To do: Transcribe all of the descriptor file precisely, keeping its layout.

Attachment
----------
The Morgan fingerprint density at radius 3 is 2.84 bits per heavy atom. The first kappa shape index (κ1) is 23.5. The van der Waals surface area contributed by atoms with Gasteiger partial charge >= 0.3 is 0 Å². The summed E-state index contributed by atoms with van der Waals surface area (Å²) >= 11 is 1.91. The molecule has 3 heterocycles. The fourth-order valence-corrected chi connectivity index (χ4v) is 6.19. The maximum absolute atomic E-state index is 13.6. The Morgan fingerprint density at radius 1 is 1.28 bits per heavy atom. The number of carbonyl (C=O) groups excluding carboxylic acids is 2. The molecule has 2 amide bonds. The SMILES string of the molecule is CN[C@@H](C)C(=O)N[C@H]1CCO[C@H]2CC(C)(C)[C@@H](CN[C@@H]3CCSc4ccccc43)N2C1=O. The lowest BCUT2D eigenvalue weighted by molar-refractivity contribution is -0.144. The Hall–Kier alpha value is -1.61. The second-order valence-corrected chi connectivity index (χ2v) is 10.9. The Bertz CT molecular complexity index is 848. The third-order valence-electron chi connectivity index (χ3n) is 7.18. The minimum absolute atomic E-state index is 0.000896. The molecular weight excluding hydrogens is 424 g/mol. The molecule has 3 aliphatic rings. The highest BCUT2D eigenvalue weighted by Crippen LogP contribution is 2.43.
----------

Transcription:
The Morgan fingerprint density at radius 3 is 2.84 bits per heavy atom. The first kappa shape index (κ1) is 23.5. The van der Waals surface area contributed by atoms with Gasteiger partial charge >= 0.3 is 0 Å². The summed E-state index contributed by atoms with van der Waals surface area (Å²) >= 11 is 1.91. The molecule has 3 heterocycles. The fourth-order valence-corrected chi connectivity index (χ4v) is 6.19. The maximum absolute atomic E-state index is 13.6. The Morgan fingerprint density at radius 1 is 1.28 bits per heavy atom. The number of carbonyl (C=O) groups excluding carboxylic acids is 2. The molecule has 2 amide bonds. The SMILES string of the molecule is CN[C@@H](C)C(=O)N[C@H]1CCO[C@H]2CC(C)(C)[C@@H](CN[C@@H]3CCSc4ccccc43)N2C1=O. The lowest BCUT2D eigenvalue weighted by molar-refractivity contribution is -0.144. The Hall–Kier alpha value is -1.61. The second-order valence-corrected chi connectivity index (χ2v) is 10.9. The Bertz CT molecular complexity index is 848. The third-order valence-electron chi connectivity index (χ3n) is 7.18. The minimum absolute atomic E-state index is 0.000896. The molecular weight excluding hydrogens is 424 g/mol. The molecule has 3 aliphatic rings. The highest BCUT2D eigenvalue weighted by Crippen LogP contribution is 2.43.